tomorrow krystalball continues with week 3 picks tomorrow

The No. 22 UK men’s soccer team came into Wednesday’s game heavily favored against Alabama A&M, and the Cats narrowly escaped with a 1-0 victory in a bruising game. Last year when the Cats played the Bulldogs, the game ended in a lackluster 0-0 tie in OT. But freshman Matt Lodge, who was suffering from a stomach bug, scored off a free-kick 30 yards out in the 25th minute to give the Cats an early lead. “I just tried to smash it,” Lodge said. “Luckily, I got a fa-

vorable bounce and it went in.” Lodge had already been on a hot streak. After scoring both goals in a 2-1 win Sunday, he was named to Soccer America’s National Team of the Week on Monday. “Since he’s from another country, he went unnoticed at the beginning of year,” UK head coach Ian Collins said. “His play though has brought him a lot of attention as of late.” Besides a yellow card issued to senior Marco dos Santos in the 37th minute, the first half belonged to UK. UK’s defense continued to be rock solid as it didn’t allow a shot on goal the entire half or let the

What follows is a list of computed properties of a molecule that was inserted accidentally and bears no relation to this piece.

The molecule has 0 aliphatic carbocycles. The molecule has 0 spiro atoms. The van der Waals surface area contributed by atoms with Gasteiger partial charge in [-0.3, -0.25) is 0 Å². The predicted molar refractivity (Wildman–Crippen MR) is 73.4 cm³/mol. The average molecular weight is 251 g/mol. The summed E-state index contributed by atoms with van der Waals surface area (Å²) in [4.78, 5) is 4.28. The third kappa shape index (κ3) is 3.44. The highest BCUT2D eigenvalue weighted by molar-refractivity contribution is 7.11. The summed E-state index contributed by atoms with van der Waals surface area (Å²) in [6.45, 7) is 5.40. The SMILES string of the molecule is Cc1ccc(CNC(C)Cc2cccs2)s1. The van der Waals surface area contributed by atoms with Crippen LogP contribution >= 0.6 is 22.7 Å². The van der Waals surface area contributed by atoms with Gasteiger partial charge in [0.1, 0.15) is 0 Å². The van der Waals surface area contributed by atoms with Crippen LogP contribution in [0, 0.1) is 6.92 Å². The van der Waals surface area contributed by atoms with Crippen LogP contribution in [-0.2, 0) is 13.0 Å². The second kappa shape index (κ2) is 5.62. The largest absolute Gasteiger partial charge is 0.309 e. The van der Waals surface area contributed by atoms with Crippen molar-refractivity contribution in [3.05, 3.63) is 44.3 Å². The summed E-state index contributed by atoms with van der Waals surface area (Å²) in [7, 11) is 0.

Bulldogs feel comfortable on the offensive end by playing tough and physical. “We like to press and create challenges,” Collins said. “A couple of their guys got hurt, but it’s the nature of the game sometimes.” Despite the lead going into the second half, UK didn’t let up on either side of the field and prevented any chance of a comeback. But there was still plenty of action. After a hard slide-tackle by Byron Vega in the 80th minute, Alabama A&M’s Moses Semakula almost swung on the young freshman. The two were separated before a fight ensued; Semakula was eventually given a yellow card in the 88th minute arguing a call. “I felt we should have scored on a lot more of our chances,” Collins said. “The first 20 minutes